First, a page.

By Walter Brueggemann
I actually loved Brueggemann's booklet and hugely suggest it to an individual who desires an summary of Jeremiah and a picture of the way fresh scholarship has shifted in viewing this book.
While formed, Dhum's 3 literary assets (voices) are nonetheless authorised. For Brueggemann 3 traditions ("rootage") are most important, the covenant at Sinai (Sinai pericope), Hosea (the Northern emphasis), and Deuteronomy (the later shaping of all). those are referenced via out this booklet.
Recent overemphasis on prophetic literature and its past due scribal improvement frequently creates somewhat melancholy whilst forthcoming Jeremiah. Bruggemann, not like a couple of present students, holds to a true Jeremiah yet admits that little or no may be identified approximately him leaving a subjective bet via filtered readings of the ebook.
The paintings is concise yet accomplished in its dialogue of Jeremiah's message. there's larger emphasis on tensions approximately how God is considered than Israel's (Jeremiah's) realizing of the character and individual of God. during this Brueggeman has a tendency to stick with his personal emphasis at the stress among continuity and discontinuity. glaring is also the author's emphasis upon verbs, specially the six infinitives of 1:10.
Brueggemann struggles to totally clarify how opposing rules and ideas survived later redactional paintings and group (re)composition. components just like the royal point of view or Jeremiah's place as a dealer in view of the preserved view of him as a very good prophet of God are examples of such problems.
The paintings is beneficial in that's combines crucial issues of the various author's past writings. dialogue in regards to the centrality of Jeremiah for the total Bible and a piece on Jeremiah and the recent testomony are chanced on towards the top. With Brueggeman's huge paintings on Jeremiah i'd suggest this e-book to any scholar of Jeremiah.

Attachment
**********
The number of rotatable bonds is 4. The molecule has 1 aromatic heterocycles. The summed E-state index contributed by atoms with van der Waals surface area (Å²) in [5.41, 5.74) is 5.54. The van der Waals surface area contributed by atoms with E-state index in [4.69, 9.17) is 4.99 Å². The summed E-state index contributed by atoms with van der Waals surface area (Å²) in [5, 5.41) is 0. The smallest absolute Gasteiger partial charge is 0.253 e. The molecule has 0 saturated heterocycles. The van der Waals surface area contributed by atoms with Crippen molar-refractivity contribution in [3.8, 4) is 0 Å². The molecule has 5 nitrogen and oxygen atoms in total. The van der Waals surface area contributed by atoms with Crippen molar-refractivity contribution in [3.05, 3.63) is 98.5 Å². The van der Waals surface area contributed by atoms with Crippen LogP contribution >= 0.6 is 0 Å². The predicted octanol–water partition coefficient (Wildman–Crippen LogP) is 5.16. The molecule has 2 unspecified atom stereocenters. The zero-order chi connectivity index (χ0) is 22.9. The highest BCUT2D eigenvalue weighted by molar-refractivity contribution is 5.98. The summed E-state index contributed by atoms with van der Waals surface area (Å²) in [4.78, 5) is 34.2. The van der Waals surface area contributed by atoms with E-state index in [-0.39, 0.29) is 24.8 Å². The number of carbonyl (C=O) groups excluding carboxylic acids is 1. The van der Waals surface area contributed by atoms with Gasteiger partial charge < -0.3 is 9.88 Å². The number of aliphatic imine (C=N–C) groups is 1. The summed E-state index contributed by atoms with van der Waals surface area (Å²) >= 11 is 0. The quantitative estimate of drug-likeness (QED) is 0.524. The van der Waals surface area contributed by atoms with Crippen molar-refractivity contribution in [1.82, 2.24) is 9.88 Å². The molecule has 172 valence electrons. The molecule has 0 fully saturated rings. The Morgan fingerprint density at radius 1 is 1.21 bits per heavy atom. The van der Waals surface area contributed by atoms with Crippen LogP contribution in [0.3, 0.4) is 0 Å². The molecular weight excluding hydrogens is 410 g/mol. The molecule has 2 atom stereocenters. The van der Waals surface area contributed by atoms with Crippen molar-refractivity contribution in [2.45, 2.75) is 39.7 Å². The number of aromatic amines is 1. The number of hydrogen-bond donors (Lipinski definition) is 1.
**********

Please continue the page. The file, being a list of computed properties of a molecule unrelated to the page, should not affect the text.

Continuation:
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Extra resources for The Theology of the Book of Jeremiah (Old Testament Theology)
In so doing, Hosea makes the covenant tradition pertinent to his own eighth-century bce crisis in a way that is profound and even electrifying. Third, the Book of Deuteronomy constitutes the decisive and most powerful antecedent to Jeremiah, surely providing the interpretive milieu in which the Book of Jeremiah emerged. The Book of Deuteronomy brings to precise and powerful expression the claims of covenant that are inchoate in the Sinai Pericope of Exodus 19–24. It is widely thought that the tradition of the Book of Deuteronomy emerged in the eighth–seventh centuries bce as a powerful rearticulation of covenant traditions focused on the Torah that had been largely eclipsed in the royal ideology of Jerusalem.
As might be expected, the prose material is more didactic and functions in a more or less thematizing way. In that regard, it is unlike the poetry, for poetry, in its very articulation, resists any thematization that runs in the direction of reductionism or explanation. The thematization of the prose material clusters around the themes of judgment (with a summons to repent) and hope. This twofold theme governs the final form of the Book of Jeremiah as it interprets and comments on the crisis of 587 bce.
Certainly Jeremiah – and apparently his entire subcommunity – concluded that the royal temple establishment, in its alienation from older covenant traditions, was practicing policies of death and destruction. Given such a political location, we may identify three facets of what seemed to be the thrust of the utterances of Jeremiah. First, rooted in the Sinai tradition (which as we have seen also pertains to Hosea and Deuteronomy), the prophet judged that covenantal 42 It is important to note that in these traditions there is a second Shaphan, surely not to be confused with the head of the powerful family related to Jeremiah.